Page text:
No­bel prize-win­ning physi­cist Ger­ard ’t Hooft has an­other idea. An ob­ject cross­ing the event hori­zon will be­gin to feel dra­matic changes in its grav­i­ta­tional field. Hawk­ing ra­di­a­tion will be af­fected by these grav­i­ta­tional changes and so carry out with it in­for­ma­tion about what the in­com­ing ob­ject was. How­ever, both Hawk­ing and ’t Hooft's ideas have a sig­nif­i­cant snag: quan­tum physics not only for­bids in­for­ma­tion from be­ing de­stroyed, it also out­laws it be­ing du­pli­cated. The ob­ject fall­ing in will carry one copy of its in­for­ma­tion, while an­other ei­ther sits as a holo­gram on the event hori­zon or is car­ried out­wards by Hawk­ing ra­di­a­tion. The mystery is far from solved.

Other re­searchers found a less dras­tic ray of hope when they dis­cov­ered a way that Hawk­ing ra­di­a­tion might pre­serve the in­for­ma­tion con­tained within ob­jects added to the black hole with­out the need for holo­grams or du­pli­cates. How­ever, they could only get this to hap­pen by dra­mat­i­cally sev­er­ing the quan­tum link be­tween the two par­ti­cles that ini­tially cre­ated the Hawk­ing ra­di­a­tion. Cut­ting the cord would lead to a sud­den burst of en­ergy. With this process hap­pen­ing all along the event hori­zon, cross­ing over it would be like en­ter­ing hell. You'd soon be in­cin­er­ated by what physi­cists have a dubbed a ‘fire­wall’. This cre­ates a new para­dox. Ein­stein's gen­eral the­ory of rel­a­tiv­ity for­bids any­thing spe­cial hap­pen­ing when you cross over the event hori­zon. Like the Earth's equa­tor, it is a purely math­e­mat­i­cal line. Why should you be set alight just be­cause you pass from the equiv­a­lent of

“The in­for­ma­tion is stored not in the in­te­rior of the black hole, but on its bound­ary, the event hori­zon”

stephen hawk­ing

one hemi­sphere into an­other? Physi­cists call this ‘The Fire­wall Para­dox’. Ap­ply­ing quan­tum physics to black holes sug­gests the ex­is­tence of Hawk­ing ra­di­a­tion. At first that im­plied in­for­ma­tion can be de­stroyed

– The In­for­ma­tion Para­dox – un­less cross­ing the event hori­zon singes you into a ball of smoke – The Fire­wall Para­dox.

“I'm just not com­fort­able with this idea,” says Ana Alonso-Ser­rano at the Max Planck In­sti­tute for Grav­i­ta­tional Physics in Ger­many. She's been look­ing for an al­ter­na­tive way out and now be­lieves she may have found one. “You don't need a fire­wall,” she says. To come to this con­clu­sion, Alon­soSer­rano looked at some of the cur­rent mod­els for how quan­tum grav­ity might work. She specif­i­cally in­ves­ti­gated some­thing called the Gen­er­alised Un­cer­tainty Prin­ci­ple (GUP), which says the more you know about a black hole's size the less you know about its en­ergy. Her work shows that more and more Hawk­ing ra­di­a­tion would be given off as the black hole evap­o­rates, chang­ing the amount of in­for­ma­tion it car­ries away. “In­for­ma­tion isn't lost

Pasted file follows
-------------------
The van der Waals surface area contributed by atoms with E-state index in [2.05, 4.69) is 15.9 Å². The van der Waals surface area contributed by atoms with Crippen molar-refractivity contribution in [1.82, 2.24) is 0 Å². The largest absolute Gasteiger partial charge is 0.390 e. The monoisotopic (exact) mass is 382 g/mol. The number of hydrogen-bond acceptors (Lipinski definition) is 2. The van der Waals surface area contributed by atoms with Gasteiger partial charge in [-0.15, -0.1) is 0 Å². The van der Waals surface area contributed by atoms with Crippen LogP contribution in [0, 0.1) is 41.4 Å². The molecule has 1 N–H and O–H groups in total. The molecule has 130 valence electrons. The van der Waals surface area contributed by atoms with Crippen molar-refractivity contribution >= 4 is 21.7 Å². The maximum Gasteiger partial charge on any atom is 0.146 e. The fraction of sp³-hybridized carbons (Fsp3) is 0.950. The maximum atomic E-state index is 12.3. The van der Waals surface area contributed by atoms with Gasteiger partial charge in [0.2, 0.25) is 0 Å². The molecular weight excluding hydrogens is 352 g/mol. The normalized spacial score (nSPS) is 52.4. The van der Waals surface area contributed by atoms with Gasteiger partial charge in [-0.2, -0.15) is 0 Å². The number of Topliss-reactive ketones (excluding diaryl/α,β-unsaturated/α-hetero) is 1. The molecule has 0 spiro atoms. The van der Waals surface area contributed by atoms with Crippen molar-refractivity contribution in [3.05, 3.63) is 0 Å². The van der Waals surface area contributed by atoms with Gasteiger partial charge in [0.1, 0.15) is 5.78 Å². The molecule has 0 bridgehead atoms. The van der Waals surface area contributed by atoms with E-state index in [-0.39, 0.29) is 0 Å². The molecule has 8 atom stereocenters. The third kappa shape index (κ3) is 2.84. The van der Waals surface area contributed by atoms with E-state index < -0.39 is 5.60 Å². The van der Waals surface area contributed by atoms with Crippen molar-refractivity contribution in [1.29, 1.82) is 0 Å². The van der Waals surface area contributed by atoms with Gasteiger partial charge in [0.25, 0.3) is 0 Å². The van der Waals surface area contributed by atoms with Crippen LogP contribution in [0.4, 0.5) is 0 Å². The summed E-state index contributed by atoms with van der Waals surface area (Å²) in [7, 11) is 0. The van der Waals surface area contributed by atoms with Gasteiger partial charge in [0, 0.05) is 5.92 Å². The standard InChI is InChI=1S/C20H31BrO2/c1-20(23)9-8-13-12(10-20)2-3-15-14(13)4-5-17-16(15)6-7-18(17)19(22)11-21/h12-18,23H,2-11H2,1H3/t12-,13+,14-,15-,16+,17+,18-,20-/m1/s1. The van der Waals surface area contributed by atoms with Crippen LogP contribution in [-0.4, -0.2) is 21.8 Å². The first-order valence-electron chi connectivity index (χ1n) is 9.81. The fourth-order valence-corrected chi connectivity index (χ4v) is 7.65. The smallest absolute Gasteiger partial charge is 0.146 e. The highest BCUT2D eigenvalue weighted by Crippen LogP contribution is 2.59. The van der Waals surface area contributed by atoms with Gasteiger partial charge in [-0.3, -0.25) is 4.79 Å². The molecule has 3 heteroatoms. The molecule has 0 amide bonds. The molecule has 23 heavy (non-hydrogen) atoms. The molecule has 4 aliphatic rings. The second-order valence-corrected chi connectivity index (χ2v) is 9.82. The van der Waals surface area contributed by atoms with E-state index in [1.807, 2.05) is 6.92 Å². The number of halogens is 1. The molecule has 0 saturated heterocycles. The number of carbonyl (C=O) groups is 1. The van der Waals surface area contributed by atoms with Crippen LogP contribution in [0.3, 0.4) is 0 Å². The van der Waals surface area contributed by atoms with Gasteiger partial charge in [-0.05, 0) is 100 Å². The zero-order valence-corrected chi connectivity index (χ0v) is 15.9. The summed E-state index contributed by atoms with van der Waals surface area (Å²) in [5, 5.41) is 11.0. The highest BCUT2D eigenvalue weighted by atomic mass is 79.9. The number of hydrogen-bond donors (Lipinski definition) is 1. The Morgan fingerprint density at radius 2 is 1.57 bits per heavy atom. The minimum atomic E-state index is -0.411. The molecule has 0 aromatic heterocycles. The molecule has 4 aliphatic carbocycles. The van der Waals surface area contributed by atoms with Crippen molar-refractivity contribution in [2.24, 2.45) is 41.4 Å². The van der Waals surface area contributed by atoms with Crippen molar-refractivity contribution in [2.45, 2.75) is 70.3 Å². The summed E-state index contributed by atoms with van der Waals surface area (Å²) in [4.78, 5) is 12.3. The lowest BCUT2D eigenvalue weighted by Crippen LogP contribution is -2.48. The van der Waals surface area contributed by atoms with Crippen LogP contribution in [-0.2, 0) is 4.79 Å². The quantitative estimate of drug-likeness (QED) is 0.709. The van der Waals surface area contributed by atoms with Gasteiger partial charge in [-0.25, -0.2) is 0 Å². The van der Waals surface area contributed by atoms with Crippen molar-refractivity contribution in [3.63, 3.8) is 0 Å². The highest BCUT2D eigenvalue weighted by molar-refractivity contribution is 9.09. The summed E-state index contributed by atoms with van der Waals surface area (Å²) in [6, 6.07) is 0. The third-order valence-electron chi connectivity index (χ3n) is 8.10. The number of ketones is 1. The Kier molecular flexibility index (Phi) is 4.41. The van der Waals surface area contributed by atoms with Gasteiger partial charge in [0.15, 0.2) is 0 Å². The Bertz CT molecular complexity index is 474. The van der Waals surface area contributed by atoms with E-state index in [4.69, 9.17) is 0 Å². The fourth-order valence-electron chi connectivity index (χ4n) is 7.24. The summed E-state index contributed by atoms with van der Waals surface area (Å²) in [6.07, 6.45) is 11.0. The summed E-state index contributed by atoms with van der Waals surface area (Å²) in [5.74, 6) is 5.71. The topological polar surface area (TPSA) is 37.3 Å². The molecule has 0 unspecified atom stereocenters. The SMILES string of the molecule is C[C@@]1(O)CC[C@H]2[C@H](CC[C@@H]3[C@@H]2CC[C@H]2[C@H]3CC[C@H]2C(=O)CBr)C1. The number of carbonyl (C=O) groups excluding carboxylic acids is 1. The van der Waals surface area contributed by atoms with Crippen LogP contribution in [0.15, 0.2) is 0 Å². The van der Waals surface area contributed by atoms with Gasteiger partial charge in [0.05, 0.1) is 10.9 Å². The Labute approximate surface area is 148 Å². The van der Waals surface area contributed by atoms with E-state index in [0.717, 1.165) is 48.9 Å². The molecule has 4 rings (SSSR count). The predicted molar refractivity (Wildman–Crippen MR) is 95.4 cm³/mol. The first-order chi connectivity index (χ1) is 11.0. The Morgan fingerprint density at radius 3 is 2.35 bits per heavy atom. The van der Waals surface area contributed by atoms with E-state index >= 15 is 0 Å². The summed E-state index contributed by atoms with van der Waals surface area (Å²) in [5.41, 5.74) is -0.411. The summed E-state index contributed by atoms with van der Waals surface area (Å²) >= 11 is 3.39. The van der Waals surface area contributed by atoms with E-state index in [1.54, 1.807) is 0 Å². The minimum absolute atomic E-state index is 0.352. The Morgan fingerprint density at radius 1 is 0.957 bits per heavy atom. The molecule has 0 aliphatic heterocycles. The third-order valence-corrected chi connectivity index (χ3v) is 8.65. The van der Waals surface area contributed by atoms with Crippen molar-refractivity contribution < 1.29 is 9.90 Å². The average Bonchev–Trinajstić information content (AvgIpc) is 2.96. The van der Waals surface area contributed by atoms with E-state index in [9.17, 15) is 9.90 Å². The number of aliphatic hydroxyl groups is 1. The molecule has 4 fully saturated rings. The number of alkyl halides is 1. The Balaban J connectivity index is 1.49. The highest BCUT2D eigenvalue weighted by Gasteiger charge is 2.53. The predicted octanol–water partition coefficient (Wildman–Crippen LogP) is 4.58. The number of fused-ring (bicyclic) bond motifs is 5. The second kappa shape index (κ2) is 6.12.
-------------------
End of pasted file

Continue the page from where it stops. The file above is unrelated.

– it is hid­den in the Hawk­ing ra­di­a­tion,” she says. Alonso-Ser­rano ad­mits that her so­lu­tion “is not a com­plete res­o­lu­tion” to the prob­lem, but it has the po­ten­tial to elim­i­nate the pesky fire­wall. Her work also shows that a black hole can never com­pletely evap­o­rate away. In­stead, a mi­nus­cule husk would al­ways re­main.

Ac­cord­ing to Hawk­ing, a black hole should gently glow in Hawk­ing ra­di­a­tion

Rather than sim­ply swal­low­ing you up, could fall­ing into a black hole send you to a par­al­lel uni­verse?

Ger­ard 't Hooft thinks the grav­ity of in­falling ob­jects im­prints a black hole's Hawk­ing

ra­di­a­tion The dis­cov­ery of grav­i­ta­tional waves in 2015 fi­nally con­firmed a ma­jor pre­dic­tion of Ein­stein's gen­eral the­ory of rel­a­tiv­ity

It's pos­si­ble that ev­ery quan­tum event frac­tures the uni­verse into copies